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Armstrong strong against all odds

You wouldn’t think a 7-time Tour de France winner would have been raised by a high school dropout, lost police in a high-speed chase or that he would have waited until the end of high school to pick up racing.

But Lance Armstrong didn’t even know professional cycling existed when he grew up in Plano, Texas, according to John Wilcockson, author of Lance: The Making of the World's Greatest Champion.

And his mother, Linda, was pregnant with Lance when she was only 16 years old. She dropped out of high school, got married and worked at a grocery store while her husband delivered papers. Their marriage didn’t last two years and soon Linda was a single mother, raising a future champion.
Lance first dabbled in football and baseball – your typical all-American sports. Soon he got involved in BMX racing, running and swimming. And so the tri-athlete was born.

When he finally made the switch to cycling, he quickly became known as the cocky American. But some might say that bravado is a necessary evil when competing on such a high level, taking on national and world champions.

What kept me reading Lance was the way author John Wilcockson’s gripping biography didn’t deify Lance. He showed the vulnerable side of the athlete and shared his troubled upbringing in suburban Texas.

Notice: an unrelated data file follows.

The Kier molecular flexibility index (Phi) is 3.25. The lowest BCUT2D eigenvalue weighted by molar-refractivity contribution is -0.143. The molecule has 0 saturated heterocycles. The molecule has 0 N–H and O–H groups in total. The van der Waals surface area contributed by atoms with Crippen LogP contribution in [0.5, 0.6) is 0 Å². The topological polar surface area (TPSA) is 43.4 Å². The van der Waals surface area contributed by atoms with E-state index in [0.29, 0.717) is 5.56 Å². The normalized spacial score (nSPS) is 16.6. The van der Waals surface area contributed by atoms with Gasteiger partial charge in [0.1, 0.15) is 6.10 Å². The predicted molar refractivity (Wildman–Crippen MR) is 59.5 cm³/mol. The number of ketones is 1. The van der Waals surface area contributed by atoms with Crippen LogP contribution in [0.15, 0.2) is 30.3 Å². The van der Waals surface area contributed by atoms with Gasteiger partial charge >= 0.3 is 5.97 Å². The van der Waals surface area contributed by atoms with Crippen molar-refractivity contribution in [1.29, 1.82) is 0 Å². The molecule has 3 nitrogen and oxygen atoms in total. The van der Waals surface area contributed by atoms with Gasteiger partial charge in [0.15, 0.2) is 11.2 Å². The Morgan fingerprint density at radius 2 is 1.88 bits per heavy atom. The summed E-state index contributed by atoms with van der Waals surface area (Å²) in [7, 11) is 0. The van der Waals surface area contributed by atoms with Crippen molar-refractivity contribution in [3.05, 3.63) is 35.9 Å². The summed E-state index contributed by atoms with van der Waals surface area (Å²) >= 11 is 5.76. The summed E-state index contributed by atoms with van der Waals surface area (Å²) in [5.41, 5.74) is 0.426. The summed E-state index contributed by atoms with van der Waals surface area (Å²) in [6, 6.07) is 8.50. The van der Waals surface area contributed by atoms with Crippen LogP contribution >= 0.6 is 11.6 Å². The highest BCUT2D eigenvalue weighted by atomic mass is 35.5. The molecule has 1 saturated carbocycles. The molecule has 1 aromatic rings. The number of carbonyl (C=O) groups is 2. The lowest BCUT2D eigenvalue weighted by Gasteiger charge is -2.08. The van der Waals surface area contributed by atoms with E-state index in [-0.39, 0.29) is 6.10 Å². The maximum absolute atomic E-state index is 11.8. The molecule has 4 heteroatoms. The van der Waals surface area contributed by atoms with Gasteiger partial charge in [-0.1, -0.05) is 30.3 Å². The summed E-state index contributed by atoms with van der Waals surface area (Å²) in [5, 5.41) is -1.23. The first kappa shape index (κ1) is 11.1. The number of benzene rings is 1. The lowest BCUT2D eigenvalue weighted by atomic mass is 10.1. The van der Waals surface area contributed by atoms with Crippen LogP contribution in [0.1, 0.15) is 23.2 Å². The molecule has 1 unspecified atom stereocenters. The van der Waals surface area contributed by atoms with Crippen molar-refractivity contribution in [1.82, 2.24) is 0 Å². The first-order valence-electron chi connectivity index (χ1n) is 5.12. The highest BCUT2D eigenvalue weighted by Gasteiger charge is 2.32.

Critics say Wilcockson should have looked more thoroughly at the doping accusations that marred Lance’s past, but seeing as Lance never failed a drug test, I’m fine with the way Wilcockson handled the claims.

Wilcockson also delves into the severity of Lance’s cancer diagnosis, revealing he only had a 20% chance of surviving the advanced testicular cancer that had spread to his brain.

I enjoyed reading about Lance from the perspective of those who knew him best – his mother, ex-wife, friends, mentors, trainers and doctors.

“I interviewed more than 50 people and one of the most surprising interviews was interviewing Lance's adoptive father, Terry Armstrong, the guy who gave him his name, who's barely mentioned in Lance's autobiography or Lance's mother's autobiography. Although Terry split with Lance's mother when Lance was 16, I believe that the 14 years he was Lance's dad was a very interesting period. That's when the making of Lance as a champion happened. It was fascinating,” Wilcockson told USA Today. “There were a few people who wouldn't talk for some reason or another and one was Sheryl Crow," Wilcockson said. "Even though Lance talked about her extensively and I talked to other people about that relationship, I was disappointed that Sheryl didn't want to talk.”

Armstrong, who ditched retirement at the age of 37 and came in 3rd in the Tour de France this past weekend plans to form his own team for the Tour next year. So you've got plenty of time to pick up Lance before then. And you will finish the book feeling humbled and inspired.

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“Armstrong strong against all odds”